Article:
U.S. first-quarter growth weakest in three years as consumer spending falters
The U.S. economy grew at its weakest pace in three years in the first quarter as consumer spending barely increased and businesses invested less on inventories, in a potential setback to President Donald Trump’s promise to boost growth. Gross domestic product increased at a 0.7 percent annual rate also as the government cut back on defence spending, the Commerce Department said on Friday. That was the weakest performance since the first quarter of 2014. The economy grew at a 2.1 percent pace in the fourth quarter. Economists polled by Reuters had forecast GDP rising at a 1.2 percent pace last quarter. The survey was, however, conducted before Thursday’s advance data on the March goods trade deficit and inventories, which saw many economists lowering their first-quarter growth estimates. The pedestrian first-quarter growth pace is, however, not a true picture of the economy’s health. The labour market is near full employment and consumer confidence is near multi-year highs, suggesting that the mostly weather-induced sharp slowdown in consumer spending is probably temporary.
China stocks post worst month of 2017 on worries over regulation, economic growth
China’s main stock indexes were little changed on Friday but posted worst month of the year on fears that regulators will step up their latest crackdown on riskier types of financing and speculation, and on lingering worries over economic growth. While China’s regulatory enforcement has tended to wax and wane in the past, investors fear there may be no let up in the latest campaign after President Xi Jinping made a rare speech this week on financial stability. Xi called on Tuesday for increased efforts to ward off systemic risks to help maintain financial security, the official Xinhua news agency said. “We think it sends an important signal to support the ongoing tightening of financial regulation and enforcement,” Citi wrote in a recent note. The blue-chip CSI300 index fell 0.2 percent, to 3,439.75 points, while the Shanghai Composite Index edged up 0.1 percent to 3,154.66 points.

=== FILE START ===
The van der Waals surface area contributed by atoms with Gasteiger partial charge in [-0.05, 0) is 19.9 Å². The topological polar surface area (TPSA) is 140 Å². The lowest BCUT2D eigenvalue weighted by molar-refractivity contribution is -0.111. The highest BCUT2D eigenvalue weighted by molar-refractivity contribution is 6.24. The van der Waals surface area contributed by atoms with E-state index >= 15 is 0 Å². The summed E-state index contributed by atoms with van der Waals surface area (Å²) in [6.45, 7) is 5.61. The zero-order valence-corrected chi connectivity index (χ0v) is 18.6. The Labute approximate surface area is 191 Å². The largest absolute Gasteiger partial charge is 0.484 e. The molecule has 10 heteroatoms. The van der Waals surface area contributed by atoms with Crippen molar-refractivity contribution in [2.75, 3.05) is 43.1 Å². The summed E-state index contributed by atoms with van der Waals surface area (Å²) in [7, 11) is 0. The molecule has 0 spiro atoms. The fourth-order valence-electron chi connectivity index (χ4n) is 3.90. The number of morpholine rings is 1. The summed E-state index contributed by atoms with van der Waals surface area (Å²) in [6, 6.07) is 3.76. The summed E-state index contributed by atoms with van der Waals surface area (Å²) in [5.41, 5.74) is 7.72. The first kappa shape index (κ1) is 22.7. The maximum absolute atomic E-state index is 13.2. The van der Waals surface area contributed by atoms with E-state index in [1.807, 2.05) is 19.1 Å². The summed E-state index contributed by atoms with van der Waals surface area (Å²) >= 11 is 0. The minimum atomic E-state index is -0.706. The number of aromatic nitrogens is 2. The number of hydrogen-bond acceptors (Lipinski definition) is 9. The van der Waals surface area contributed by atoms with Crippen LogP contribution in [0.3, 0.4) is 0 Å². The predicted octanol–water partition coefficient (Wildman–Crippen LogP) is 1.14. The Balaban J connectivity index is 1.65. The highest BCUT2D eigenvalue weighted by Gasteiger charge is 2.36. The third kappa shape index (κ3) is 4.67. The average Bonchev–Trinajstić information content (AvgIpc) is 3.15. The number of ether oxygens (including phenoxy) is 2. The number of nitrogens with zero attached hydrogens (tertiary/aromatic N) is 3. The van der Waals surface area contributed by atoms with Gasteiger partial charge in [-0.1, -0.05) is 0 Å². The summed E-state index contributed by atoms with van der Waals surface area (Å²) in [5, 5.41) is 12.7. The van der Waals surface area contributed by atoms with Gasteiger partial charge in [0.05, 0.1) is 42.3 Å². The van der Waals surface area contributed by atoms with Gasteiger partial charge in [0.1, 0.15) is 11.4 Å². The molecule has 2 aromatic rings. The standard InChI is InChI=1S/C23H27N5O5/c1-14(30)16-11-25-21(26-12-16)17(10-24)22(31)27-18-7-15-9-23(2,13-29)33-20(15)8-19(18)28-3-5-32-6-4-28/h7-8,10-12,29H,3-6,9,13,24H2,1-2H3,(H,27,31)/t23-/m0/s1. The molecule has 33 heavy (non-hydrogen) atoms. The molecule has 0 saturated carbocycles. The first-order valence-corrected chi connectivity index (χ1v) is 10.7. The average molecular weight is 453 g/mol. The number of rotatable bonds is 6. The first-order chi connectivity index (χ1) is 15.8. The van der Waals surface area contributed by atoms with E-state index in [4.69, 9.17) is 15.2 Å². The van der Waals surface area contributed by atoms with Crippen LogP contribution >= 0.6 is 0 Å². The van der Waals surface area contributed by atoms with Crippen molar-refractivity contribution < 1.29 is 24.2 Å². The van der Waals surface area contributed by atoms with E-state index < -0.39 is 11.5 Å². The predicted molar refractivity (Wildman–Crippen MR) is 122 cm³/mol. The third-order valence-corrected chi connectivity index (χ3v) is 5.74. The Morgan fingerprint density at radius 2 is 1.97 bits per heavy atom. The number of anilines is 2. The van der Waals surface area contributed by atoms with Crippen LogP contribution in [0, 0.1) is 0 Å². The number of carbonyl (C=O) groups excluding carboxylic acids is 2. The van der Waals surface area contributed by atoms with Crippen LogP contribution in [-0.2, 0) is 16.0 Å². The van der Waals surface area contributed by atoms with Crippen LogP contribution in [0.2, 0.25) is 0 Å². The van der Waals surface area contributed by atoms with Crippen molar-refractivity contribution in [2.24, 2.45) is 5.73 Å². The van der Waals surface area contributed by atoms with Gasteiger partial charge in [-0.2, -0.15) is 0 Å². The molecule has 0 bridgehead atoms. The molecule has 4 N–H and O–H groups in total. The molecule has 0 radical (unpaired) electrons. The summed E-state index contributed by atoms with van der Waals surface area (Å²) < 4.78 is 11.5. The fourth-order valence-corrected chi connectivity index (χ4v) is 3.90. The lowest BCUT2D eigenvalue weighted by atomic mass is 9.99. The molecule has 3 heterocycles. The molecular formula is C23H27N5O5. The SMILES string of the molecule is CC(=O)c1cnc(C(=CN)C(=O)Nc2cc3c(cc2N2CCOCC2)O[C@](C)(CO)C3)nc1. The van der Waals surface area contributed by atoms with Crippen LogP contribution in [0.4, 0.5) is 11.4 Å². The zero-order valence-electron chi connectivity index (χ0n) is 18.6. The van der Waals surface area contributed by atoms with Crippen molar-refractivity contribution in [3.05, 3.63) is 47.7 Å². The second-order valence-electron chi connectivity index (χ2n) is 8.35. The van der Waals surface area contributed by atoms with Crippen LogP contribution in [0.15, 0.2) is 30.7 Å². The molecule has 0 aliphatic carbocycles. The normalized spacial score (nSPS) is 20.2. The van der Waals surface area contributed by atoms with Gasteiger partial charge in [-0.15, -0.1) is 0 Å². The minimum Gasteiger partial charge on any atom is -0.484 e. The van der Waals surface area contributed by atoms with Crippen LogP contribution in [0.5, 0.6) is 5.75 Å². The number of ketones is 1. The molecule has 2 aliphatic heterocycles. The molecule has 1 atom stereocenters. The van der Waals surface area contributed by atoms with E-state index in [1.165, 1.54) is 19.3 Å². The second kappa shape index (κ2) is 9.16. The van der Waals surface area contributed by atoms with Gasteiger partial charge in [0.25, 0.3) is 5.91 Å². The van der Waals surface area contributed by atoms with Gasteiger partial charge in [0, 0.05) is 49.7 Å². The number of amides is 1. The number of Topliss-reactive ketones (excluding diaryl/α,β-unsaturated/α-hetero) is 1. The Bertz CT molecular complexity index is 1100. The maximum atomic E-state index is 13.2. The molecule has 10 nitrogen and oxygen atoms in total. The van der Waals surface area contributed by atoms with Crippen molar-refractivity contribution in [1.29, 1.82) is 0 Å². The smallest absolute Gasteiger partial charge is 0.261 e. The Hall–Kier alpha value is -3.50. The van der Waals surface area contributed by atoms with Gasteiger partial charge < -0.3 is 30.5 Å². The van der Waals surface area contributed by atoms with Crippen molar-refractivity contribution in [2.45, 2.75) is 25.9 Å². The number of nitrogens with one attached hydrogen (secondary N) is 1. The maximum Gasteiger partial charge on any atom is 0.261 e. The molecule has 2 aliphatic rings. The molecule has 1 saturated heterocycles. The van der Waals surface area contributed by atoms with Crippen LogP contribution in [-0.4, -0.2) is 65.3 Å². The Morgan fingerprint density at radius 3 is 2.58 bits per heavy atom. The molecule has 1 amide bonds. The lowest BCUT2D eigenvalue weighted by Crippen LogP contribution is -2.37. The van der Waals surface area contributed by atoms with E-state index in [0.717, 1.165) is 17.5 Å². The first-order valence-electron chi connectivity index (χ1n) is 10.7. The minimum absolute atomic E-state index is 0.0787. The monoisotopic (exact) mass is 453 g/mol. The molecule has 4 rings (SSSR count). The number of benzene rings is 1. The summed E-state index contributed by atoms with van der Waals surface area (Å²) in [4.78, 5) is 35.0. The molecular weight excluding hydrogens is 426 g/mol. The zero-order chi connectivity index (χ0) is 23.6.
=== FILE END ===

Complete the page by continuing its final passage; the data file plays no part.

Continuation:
Stronger inflation prods euro towards November highs
Strong inflation numbers drove the euro close to 5-1/2 month highs on Friday, turning markets back towards the prospect of a tightening of European Central Bank policy a day after it warned of substantial barriers to sustained higher price growth. Official flash estimates put euro zone inflation at 1.9 percent in the first quarter, on the verge of crossing over the bank’s target of below but close to 2 percent, and above estimates for a rise of 1.8 percent. According to standard EU measures, in Italy it was 2 percent. That, allied with another batch of solid growth numbers from Spain, helped drive the euro as high as $1.0947 in morning trade in Europe, within inches of highs of $1.09515 hit this week after the first round of France’s presidential election. That followed a dip for the single currency on Thursday after ECB chief Mario Draghi took a cautious line and encouraged talk that the bank will seek to cap any gains for the currency for fear of undermining hard-won rises in prices. Oanda strategist Craig Erlam was among those arguing that the bank will be able to do more in June to point to a reining-in of its ultra-loose policy later in the year, pushing up the market interest rates that investors get for holding euros.